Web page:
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Primary infection with Epstein-Barr virus (EBV), a DNA-containing virus classified among the family Herpesviridae, may cause infectious mononucleosis resulting in a benign lymphoproliferative condition characterized by fever, fatigue, sore throat, and lymphadenopathy. Infection occurs early in life, and by 10 years of age, 70% to 90% of children have been infected with this virus. Usually, infection in children is asymptomatic or mild and may be associated with minor illnesses such as upper respiratory tract infection, pharyngitis, tonsillitis, bronchitis, and otitis media. The target cell for EBV infection is the B lymphocyte. Immunocompromised patients, lacking antibody to EBV, are at risk for acute EBV infection that may cause lymphoproliferative disorders in organ transplant recipients (posttransplant lymphoproliferative disorders [PTLD]) and AIDS-related lymphoma.(1) The incidence of PTLD ranges from 1% for renal transplant recipients, to as high as 9% for heart/lung transplants, and 12% for pancreas transplant patients.
EBV DNA can be detected in the blood of patients with this viral infection; however, quantitative evaluation of EBV DNA has been shown to correlate highly with the subsequent (3-4 months) development of PTLD in susceptible patients.(2) Organ transplant recipients seronegative (risk for primary EBV infection) for EBV (frequently children) who receive anti-lymphocyte globulin for induction immunosuppression and OKT-3 treatment for early rejection are at highest risk for developing PTLD compared to immunologically normal individuals with prior infection with this virus.(4,5)
A prospective and diagnostic marker for the development of posttransplant lymphoproliferative disorders (PTLD), especially in Epstein-Barr virus (EBV)-seronegative organ transplant recipients who receive anti-lymphocyte globulin for induction immunosuppression and OKT-3 treatment for early rejection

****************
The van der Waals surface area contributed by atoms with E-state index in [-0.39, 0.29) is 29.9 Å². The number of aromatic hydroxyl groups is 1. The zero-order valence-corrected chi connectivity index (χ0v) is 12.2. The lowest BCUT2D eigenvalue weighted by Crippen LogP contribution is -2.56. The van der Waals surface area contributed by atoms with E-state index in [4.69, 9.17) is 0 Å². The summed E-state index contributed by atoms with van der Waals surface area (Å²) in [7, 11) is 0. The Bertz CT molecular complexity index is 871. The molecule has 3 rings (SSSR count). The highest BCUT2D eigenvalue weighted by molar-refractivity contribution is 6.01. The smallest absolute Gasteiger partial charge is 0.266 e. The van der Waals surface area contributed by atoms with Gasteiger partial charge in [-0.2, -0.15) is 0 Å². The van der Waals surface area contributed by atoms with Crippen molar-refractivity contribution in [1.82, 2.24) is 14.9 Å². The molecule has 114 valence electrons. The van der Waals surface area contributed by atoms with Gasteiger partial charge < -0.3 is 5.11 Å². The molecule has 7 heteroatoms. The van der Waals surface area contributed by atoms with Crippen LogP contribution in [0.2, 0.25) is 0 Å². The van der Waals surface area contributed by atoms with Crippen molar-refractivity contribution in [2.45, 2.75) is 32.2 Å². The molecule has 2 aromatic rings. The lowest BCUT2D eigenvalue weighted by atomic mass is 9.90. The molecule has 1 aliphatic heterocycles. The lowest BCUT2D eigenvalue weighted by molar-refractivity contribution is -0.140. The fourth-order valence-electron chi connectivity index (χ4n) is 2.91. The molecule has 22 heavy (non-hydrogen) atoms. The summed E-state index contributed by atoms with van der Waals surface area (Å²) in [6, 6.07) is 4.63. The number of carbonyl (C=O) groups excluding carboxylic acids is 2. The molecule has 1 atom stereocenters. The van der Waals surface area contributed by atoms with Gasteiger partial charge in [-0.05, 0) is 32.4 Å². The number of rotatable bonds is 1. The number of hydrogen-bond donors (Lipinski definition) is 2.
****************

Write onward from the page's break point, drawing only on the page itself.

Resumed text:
Increasing copy levels of Epstein-Barr virus (EBV) DNA in serial specimens may indicate possible posttransplant lymphoproliferative disorders (PTLD).
Positive results are quantitated in copies/mL.
Reportable range is 2,000 to 200,000,000 copies/mL. Specimens with results <5,000 copies EBV DNA/mL include a disclaimer that states: "Results may not be reproducible due to low copy number." Blood specimens of normal blood donors for EBV infection usually have low or undetectable levels of viral DNA.
Serial determination of blood specimens from patients may be necessary to monitor increasing (risk of development of posttransplant lymphoproliferative disorders: PTLD) or decreasing (treatment efficacy) levels of Epstein-Barr virus (EBV) DNA.
The reference range is typically "negative" for this assay, and 20 whole blood samples from "normal" asymptomatic donors were negative for the presence of EBV DNA by this assay. However, viremia or viral shedding may occasionally be detected in asymptomatic individuals. Therefore, this assay is only to be used for patients with a clinical history and symptoms consistent with EBV infection, and must be interpreted in the context of the clinical picture. This test should not be used to screen asymptomatic patients.
1. Paya CV, Fung JJ, Nalesnik MA, et al: Epstein-Barr virus-induced posttransplant lymphoproliferative disorders. ASTS/ASTP EBV-PTLD Task Force and the Mayo Clinic Organized International Consensus Development Meeting. Transplantation 1999;68(10):1517-1525
2. Kenagy DN, Schlesinger K, Weck JH, et al: Epstein-Barr virus DNA in peripheral blood leukocytes of patients with posttransplant lymphoproliferative disease. Transplantation 1995;60(6):547-554
3. Green MJ, Bueno D, Rowe G, et al: Predictive negative value of persistent low Epstein-Barr virus viral load after intestinal transplantation in children. Transplantation 2000;70(4):593-596
4. Kogan DL, Burroughs M, Emre S, et al: Prospective longitudinal analysis of quantitative Epstein-Barr virus polymerase chain reaction in pediatric liver transplant recipients. Transplantation 1999;67(7):1068-1070
5. Green M, Cacciarelli TV, Mazariegos GV, et al: Serial measurement of Epstein-Barr viral load in peripheral blood in lymphoproliferative disease. Transplantation 1998;66(12):1641-1644
6. Lau AH, Soltys K, Sindhi RK, et al: Chronic high Epstein-Barr viral load carriage in pediatric small bowel transplant recipients. Pediatr Transplant 2010 Jun;14(4):549-553